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Dealing with customer files

Apr 1, 2005 12:00 AM


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Quick Printer

You don’t have to turn a salesperson into a computer geek to handle customer-created files. A little education for your sales staff will go a long way toward training customers to properly construct files.

Salespeople have to be comfortable talking about digital files with customers. They don’t have to be able to run a program, but they do need to know the printing company’s digital standards for accepting customer files. It is the responsibility of a printing company’s technical staff to educate and train the sales staff. Beyond training yours sales representatives, you also should give them printed documentation for easy reference.

Finding the answers
If sales representatives understand these basic digital functions, they should be comfortable in almost any selling situation. Specific questions relating to a particular software application or procedure can be directed to the printing company’s prepress staff. Today, it is just as important for a sales representative to know where to find the answers as to have them memorized.

When in doubt, print it out
You can’t expect sales representatives to remember every little detail. They are seeing different customers with different demands each day. They can forget. The printing company’s technical staff needs to provide printed information that provides the details for each of the functions I’ve described. The printed information will become a guide for customers as well as a reminder for the sales staff. Rather than reciting the instructions, salespeople can provide customers with step-by-step directions to handle common situations.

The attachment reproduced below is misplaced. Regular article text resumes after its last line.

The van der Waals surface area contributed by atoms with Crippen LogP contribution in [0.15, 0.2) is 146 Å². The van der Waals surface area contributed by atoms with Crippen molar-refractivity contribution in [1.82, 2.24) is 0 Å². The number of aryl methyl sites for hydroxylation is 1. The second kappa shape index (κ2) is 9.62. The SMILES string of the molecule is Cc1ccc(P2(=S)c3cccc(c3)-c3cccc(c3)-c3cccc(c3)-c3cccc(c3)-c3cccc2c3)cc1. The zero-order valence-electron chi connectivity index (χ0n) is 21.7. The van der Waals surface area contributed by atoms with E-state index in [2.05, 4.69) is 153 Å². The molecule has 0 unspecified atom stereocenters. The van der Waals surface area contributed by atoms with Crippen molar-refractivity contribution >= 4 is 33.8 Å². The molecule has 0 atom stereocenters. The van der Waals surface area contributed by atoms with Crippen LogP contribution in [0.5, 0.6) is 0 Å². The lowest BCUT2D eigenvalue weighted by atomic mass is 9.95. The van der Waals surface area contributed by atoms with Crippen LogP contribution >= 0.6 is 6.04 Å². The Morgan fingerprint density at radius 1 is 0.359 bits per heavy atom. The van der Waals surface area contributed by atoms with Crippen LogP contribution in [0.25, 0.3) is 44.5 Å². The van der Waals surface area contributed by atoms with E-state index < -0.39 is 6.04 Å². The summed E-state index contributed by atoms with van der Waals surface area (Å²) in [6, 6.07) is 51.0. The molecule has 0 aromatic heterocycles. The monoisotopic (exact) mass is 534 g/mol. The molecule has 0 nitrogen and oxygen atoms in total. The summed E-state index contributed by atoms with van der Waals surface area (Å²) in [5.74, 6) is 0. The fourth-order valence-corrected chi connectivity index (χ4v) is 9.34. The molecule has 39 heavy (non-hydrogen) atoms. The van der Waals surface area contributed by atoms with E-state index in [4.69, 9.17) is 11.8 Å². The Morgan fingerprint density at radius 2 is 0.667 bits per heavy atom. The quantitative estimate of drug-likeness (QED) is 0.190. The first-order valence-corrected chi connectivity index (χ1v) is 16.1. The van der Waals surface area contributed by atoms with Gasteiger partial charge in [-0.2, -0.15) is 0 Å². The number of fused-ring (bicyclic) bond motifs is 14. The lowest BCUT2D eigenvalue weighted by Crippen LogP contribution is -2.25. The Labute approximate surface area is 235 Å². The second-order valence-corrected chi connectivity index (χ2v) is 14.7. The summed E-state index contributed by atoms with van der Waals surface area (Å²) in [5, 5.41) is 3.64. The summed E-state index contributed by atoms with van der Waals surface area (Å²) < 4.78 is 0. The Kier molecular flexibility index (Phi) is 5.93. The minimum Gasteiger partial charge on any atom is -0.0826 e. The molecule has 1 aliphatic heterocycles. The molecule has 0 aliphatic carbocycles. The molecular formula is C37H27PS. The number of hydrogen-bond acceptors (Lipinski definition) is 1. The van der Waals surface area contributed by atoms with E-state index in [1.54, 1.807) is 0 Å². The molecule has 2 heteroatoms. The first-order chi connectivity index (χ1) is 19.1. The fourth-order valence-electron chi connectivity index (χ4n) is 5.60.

The printed instructions become the basis for the sales staff’s training program. If the salespeople can follow the printed directions, they should be able to help customers complete the tasks. Each sales representative should demonstrate to the technical staff his or her understanding of and ability to complete each task.

The printed instructions should be available in electronic form. PDF files of the instructions can be posted on the company’s Web site and available in text form so they can be pasted into an e-mail to a customer.

The sales representative is the primary communicator with the customer. If the salesperson doesn’t understand the digital process and isn’t comfortable with computers, the proper sales message isn’t going to be delivered.



The 9 essentials
Here is a checklist of digital information sales representatives and anyone who has contact with customers should understand.

  • What digital files does the printing company support? Industry standards require printers to support Adobe InDesign and PageMaker, QuarkXPress, Microsoft Publisher and Microsoft Office. The sales staff must understand that accepting files outside the standards can be done, but will require additional time and cost to the customer.
  • How about the customer’s file formats? PDF and PostScript (PS) file formats are critical in most print shops’ digital workflow. Sales representatives should know how to load a PS printer driver and create PS files on both Mac and PC platforms. They should also know how to load a custom Job Option for Acrobat Distiller so customers using Acrobat can distill a PDF file properly. Software applications that are not on the printing company’s standard support list can always be saved and accepted as a PDF or PS file.